Concrete Garden - PSHE/Citizenship KS4
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Concrete Garden - PSHE/Citizenship KS4

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A lesson for Key Stage 4 PSHE and Citizenship students that explores the experiences of the 'Windrush Generation' using the film Concrete Garden (1994). Students work toward devising a short dramatic piece that relates to the themes and ideas brought up by the film. Concrete Garden is a wonderfully observed graduation film from the black British director Alrick Riley. With warm performances from a young cast and exquisite detail in the production design, this tender short film powerfully evokes the trials and tribulations faced by kids settling in 1950s Britain. The film is available to watch for free in BFI Mediatheques or can be rented on BFI Player for a small fee. Learning objectives include: Understanding more about immigration from the Commonwealth in the 1950s; Investigating and considering what it could be like to be someone who has recently moved to the UK from abroad.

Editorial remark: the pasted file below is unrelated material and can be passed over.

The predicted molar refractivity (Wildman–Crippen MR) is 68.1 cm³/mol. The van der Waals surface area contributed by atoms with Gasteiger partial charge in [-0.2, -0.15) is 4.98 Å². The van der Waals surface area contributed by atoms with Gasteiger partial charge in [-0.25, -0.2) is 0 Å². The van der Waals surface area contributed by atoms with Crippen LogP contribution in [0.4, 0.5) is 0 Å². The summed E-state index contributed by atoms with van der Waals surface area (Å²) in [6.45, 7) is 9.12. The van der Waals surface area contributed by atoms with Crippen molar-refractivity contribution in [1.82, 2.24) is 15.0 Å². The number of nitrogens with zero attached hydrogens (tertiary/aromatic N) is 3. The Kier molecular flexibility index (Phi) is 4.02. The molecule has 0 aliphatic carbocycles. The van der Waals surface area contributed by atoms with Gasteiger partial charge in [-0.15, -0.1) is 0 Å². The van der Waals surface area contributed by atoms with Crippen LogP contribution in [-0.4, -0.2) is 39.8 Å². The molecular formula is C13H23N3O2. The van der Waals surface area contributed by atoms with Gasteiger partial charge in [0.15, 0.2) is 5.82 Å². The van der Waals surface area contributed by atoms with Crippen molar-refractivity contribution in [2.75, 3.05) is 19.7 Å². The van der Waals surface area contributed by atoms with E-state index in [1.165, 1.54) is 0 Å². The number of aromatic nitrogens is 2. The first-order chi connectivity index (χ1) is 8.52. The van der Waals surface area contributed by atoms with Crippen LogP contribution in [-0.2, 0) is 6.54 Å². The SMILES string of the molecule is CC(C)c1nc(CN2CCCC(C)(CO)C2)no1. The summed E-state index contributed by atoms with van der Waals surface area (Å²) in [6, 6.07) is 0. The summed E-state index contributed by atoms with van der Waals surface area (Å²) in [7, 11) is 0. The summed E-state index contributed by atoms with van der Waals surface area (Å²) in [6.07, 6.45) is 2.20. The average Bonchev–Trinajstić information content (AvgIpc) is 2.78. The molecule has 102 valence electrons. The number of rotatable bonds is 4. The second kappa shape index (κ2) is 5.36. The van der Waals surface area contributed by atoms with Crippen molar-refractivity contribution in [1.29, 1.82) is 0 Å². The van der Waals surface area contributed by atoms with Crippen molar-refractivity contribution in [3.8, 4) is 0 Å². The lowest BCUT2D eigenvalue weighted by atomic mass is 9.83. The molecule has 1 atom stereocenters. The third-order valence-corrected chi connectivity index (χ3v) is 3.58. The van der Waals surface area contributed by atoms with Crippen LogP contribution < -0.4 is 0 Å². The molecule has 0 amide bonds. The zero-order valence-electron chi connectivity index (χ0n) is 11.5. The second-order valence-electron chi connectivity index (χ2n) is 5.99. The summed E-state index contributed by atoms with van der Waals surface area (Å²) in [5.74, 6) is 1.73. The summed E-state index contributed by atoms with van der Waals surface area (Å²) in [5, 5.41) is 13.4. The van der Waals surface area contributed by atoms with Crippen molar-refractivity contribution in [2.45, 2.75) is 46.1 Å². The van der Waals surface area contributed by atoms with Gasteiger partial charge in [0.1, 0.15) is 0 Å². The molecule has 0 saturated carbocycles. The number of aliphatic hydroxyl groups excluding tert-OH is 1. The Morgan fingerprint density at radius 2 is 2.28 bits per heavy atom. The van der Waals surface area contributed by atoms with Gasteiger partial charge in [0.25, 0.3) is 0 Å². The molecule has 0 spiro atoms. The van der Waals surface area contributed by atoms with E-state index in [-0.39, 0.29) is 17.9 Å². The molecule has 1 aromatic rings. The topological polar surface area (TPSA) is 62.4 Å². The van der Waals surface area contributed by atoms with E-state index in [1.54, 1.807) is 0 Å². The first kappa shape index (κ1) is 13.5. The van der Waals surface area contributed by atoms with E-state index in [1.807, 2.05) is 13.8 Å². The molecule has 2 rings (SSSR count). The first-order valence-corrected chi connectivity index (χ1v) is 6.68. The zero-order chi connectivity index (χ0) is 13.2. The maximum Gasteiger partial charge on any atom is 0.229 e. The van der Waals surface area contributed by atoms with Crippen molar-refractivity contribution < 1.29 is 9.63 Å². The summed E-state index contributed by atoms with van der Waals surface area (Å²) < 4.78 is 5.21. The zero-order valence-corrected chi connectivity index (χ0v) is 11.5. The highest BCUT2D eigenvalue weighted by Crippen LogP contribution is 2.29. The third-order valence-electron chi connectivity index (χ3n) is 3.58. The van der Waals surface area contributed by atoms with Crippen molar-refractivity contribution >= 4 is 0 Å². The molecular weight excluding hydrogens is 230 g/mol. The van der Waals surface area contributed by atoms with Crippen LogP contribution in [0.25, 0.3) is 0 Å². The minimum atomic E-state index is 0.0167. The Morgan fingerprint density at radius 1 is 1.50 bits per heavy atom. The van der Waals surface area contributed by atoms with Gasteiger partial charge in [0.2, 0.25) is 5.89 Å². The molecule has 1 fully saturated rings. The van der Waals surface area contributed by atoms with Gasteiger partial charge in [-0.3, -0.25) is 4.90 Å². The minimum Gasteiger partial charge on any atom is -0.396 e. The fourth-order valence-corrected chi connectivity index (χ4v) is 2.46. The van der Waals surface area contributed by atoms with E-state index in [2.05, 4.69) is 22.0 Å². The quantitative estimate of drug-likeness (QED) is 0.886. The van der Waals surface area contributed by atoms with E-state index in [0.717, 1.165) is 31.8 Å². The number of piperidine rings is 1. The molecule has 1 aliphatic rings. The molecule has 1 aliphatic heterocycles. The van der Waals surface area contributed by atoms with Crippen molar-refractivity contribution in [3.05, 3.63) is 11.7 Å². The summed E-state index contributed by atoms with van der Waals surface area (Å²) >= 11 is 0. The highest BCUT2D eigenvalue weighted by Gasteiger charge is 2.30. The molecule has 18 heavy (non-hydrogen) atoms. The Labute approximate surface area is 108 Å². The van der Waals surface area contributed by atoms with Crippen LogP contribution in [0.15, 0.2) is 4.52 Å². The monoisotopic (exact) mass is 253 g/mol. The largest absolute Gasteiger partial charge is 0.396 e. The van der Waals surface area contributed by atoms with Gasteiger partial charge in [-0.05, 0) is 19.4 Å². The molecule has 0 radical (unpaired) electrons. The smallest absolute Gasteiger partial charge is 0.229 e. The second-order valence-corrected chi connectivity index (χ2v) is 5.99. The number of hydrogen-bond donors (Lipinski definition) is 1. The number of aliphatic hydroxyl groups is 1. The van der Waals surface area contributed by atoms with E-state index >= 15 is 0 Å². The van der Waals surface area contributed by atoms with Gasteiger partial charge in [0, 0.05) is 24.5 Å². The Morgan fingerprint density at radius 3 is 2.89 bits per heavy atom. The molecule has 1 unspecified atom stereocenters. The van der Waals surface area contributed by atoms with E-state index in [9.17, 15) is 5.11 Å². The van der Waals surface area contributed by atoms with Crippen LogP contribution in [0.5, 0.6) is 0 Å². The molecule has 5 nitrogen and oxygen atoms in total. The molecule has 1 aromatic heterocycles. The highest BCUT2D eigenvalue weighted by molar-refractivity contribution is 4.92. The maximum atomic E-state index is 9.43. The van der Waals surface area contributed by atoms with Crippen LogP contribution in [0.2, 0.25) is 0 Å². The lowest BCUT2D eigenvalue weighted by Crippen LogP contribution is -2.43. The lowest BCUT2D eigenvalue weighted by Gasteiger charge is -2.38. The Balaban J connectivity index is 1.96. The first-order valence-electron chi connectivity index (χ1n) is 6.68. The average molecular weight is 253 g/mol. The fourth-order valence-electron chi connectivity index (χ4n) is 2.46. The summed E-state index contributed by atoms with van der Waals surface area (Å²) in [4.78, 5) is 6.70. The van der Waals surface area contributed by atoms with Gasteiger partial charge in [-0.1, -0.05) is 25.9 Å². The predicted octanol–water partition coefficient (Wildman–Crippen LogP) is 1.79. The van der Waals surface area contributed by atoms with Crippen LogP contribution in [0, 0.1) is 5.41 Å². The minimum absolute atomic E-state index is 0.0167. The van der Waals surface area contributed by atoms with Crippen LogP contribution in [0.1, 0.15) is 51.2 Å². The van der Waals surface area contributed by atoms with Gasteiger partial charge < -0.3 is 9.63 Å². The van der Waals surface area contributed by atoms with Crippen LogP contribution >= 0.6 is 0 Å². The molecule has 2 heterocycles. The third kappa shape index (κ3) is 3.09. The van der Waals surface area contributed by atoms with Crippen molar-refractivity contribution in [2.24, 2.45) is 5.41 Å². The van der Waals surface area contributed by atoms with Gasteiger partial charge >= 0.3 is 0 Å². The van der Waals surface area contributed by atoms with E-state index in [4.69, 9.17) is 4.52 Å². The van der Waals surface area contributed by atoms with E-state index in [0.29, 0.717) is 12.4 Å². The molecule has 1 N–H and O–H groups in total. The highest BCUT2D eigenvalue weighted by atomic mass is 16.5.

Babylon - PSHE/Citizenship KS4
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Babylon - PSHE/Citizenship KS4

(0)
A lesson for Key Stage 4 PSHE and Citizenship students that explores black British culture and identity using the film Babylon (1980). Key scenes are used as impetus for class discussions on issues of race and racism in British society. Set predominantly in South London, Babylon is a potent mix of music and social commentary, with an extraordinary ‘starry’ cast headed by actor-musician Brinsley Forde (Brinsley Dan) as ‘Blue’, the alienated young man at the heart of the story. Directed by Franco Rosso, this is a superb, truthful film that stands up over thirty years later. The film is available on DVD and for free in BFI Mediatheques. Learning objectives include: Learning about some aspects of black British history from the 1980s; Considering similarities and differences between race relations in the UK in the 1980s and modern day.